1. Movements made by the principal eyes of jumping spiders (Phidippus and Metaphidippus spp.) have been investigated using an ophthalmoscopic technique which permits simultaneous observation and stimulation of the retinal surface.
2. The eye-movements are produced by six muscles. Four are attached to the carapace, and displace each retina latero-medially and dorso-ventrally. The remaining pair are thin bands of muscle which encircle the eye-tube. These twist the eye-tube, rotating the retina about the visual axis (torsion).
3. The nerve supplying these muscles contains only six axons. Each axon terminates in one of the six muscles.
4. Four types of eye-movements are observed. These are spontaneous activity, saccades, tracking and scanning. All movements are usually conjugate.
5. Spontaneous activity consists of a very variable, periodic side-to-side motion of the retinae. It is associated with states of high excitability, and occurs whether or not there is any structure in the field of view.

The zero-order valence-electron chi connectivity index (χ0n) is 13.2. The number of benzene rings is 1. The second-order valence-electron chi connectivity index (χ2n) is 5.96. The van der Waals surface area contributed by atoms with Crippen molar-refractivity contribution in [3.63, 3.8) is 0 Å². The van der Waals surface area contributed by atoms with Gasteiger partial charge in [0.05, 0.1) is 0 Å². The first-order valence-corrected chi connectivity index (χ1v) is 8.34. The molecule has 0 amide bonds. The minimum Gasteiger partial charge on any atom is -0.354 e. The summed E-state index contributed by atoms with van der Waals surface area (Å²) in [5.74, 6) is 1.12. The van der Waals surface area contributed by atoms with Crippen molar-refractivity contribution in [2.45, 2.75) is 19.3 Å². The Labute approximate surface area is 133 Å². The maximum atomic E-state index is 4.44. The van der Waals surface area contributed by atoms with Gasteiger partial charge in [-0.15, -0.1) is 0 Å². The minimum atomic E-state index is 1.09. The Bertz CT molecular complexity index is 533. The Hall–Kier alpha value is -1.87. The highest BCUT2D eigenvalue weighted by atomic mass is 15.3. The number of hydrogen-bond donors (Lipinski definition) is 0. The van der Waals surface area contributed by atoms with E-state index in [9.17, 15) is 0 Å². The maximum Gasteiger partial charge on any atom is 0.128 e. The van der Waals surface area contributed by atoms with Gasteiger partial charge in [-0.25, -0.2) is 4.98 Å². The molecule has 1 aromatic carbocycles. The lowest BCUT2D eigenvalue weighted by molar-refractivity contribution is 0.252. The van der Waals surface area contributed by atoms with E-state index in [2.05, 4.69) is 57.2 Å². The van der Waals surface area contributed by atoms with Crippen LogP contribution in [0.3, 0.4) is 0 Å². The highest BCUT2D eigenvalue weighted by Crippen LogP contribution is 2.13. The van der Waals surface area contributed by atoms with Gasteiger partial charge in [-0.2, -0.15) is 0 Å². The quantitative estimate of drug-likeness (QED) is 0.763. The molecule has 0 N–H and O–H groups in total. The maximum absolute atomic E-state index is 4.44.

6. Saccades occur when a small stimulus (e.g. a dark dot) is presented to, or moved upon, the retinae of either the principal eyes or the antero-lateral eyes. In a saccade the retinae move towards the image of the target so that they come to rest with their central regions fixated on the target.
7. If the target moves the retinae track it, maintaining central fixation.
8. Scanning normally follows a saccade. It consists of an oscillatory, side-to-side movement of the retinae across the stimulus, with a period of 1-2 sec., and a simultaneous torsional movement in which the retinae partially rotate about the visual axes, through an angle of approximately 50° and with a period of 5-15 sec.
9. Jumping spiders distinguish other jumping spiders from potential prey by the geometry of their legs. It is suggested that scanning is a pattern-recognition procedure in which the torsional movements are concerned with the spatial alignment of line or edge detectors, and the horizontal component with providing relative motion between these detectors and the stationary stimulus.